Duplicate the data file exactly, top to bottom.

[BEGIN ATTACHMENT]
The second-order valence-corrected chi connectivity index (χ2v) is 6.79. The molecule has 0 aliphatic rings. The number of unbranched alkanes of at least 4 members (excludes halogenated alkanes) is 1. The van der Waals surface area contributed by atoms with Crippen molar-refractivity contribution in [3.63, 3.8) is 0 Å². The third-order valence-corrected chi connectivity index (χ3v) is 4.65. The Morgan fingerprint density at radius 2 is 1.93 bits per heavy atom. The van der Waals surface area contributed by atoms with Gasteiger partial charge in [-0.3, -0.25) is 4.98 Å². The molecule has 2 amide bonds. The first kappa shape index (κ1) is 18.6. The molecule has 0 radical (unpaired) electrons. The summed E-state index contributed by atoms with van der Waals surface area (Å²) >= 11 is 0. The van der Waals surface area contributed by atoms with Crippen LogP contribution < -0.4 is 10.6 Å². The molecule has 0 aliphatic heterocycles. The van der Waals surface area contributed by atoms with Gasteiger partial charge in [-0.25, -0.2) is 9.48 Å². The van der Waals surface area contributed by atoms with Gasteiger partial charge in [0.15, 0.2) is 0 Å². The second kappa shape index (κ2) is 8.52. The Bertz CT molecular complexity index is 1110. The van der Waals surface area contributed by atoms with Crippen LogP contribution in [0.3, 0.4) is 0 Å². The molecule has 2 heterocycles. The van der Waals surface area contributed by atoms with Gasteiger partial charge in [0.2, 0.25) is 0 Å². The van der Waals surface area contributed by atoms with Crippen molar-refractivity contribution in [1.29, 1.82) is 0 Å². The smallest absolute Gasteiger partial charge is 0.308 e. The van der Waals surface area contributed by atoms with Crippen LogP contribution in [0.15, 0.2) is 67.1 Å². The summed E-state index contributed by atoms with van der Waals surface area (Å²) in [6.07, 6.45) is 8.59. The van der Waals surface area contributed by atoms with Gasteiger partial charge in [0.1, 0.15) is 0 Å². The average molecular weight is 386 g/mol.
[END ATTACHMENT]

The second-order valence-corrected chi connectivity index (χ2v) is 6.79. The molecule has 0 aliphatic rings. The number of unbranched alkanes of at least 4 members (excludes halogenated alkanes) is 1. The van der Waals surface area contributed by atoms with Crippen molar-refractivity contribution in [3.63, 3.8) is 0 Å². The third-order valence-corrected chi connectivity index (χ3v) is 4.65. The Morgan fingerprint density at radius 2 is 1.93 bits per heavy atom. The van der Waals surface area contributed by atoms with Gasteiger partial charge in [-0.3, -0.25) is 4.98 Å². The molecule has 2 amide bonds. The first kappa shape index (κ1) is 18.6. The molecule has 0 radical (unpaired) electrons. The summed E-state index contributed by atoms with van der Waals surface area (Å²) >= 11 is 0. The van der Waals surface area contributed by atoms with Crippen LogP contribution < -0.4 is 10.6 Å². The molecule has 0 aliphatic heterocycles. The van der Waals surface area contributed by atoms with Gasteiger partial charge in [-0.25, -0.2) is 9.48 Å². The van der Waals surface area contributed by atoms with Gasteiger partial charge in [0.15, 0.2) is 0 Å². The second kappa shape index (κ2) is 8.52. The Bertz CT molecular complexity index is 1110. The van der Waals surface area contributed by atoms with Crippen LogP contribution in [0.3, 0.4) is 0 Å². The molecule has 2 heterocycles. The van der Waals surface area contributed by atoms with Gasteiger partial charge in [0.2, 0.25) is 0 Å². The van der Waals surface area contributed by atoms with Crippen molar-refractivity contribution in [1.29, 1.82) is 0 Å². The smallest absolute Gasteiger partial charge is 0.308 e. The van der Waals surface area contributed by atoms with Crippen LogP contribution in [0.15, 0.2) is 67.1 Å². The summed E-state index contributed by atoms with van der Waals surface area (Å²) in [6.07, 6.45) is 8.59. The van der Waals surface area contributed by atoms with Gasteiger partial charge in [0.1, 0.15) is 0 Å². The average molecular weight is 386 g/mol.